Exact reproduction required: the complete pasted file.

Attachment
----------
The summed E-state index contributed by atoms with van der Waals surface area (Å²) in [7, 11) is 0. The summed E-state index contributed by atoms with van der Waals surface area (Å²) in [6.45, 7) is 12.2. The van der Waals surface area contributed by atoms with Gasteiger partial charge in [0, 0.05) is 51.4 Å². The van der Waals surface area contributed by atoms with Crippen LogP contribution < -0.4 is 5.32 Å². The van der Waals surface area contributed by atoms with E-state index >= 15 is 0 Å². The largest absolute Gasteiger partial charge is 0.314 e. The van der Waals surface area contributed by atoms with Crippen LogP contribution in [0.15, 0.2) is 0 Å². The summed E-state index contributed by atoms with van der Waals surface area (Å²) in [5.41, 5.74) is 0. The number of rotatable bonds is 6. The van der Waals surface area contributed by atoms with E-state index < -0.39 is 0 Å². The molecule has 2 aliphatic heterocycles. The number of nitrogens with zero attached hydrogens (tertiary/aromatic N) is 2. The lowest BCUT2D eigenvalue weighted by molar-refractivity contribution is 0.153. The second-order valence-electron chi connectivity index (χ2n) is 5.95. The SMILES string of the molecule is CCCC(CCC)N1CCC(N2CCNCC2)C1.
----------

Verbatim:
The summed E-state index contributed by atoms with van der Waals surface area (Å²) in [7, 11) is 0. The summed E-state index contributed by atoms with van der Waals surface area (Å²) in [6.45, 7) is 12.2. The van der Waals surface area contributed by atoms with Gasteiger partial charge in [0, 0.05) is 51.4 Å². The van der Waals surface area contributed by atoms with Crippen LogP contribution < -0.4 is 5.32 Å². The van der Waals surface area contributed by atoms with E-state index >= 15 is 0 Å². The largest absolute Gasteiger partial charge is 0.314 e. The van der Waals surface area contributed by atoms with Crippen LogP contribution in [0.15, 0.2) is 0 Å². The summed E-state index contributed by atoms with van der Waals surface area (Å²) in [5.41, 5.74) is 0. The number of rotatable bonds is 6. The van der Waals surface area contributed by atoms with E-state index < -0.39 is 0 Å². The molecule has 2 aliphatic heterocycles. The number of nitrogens with zero attached hydrogens (tertiary/aromatic N) is 2. The lowest BCUT2D eigenvalue weighted by molar-refractivity contribution is 0.153. The second-order valence-electron chi connectivity index (χ2n) is 5.95. The SMILES string of the molecule is CCCC(CCC)N1CCC(N2CCNCC2)C1.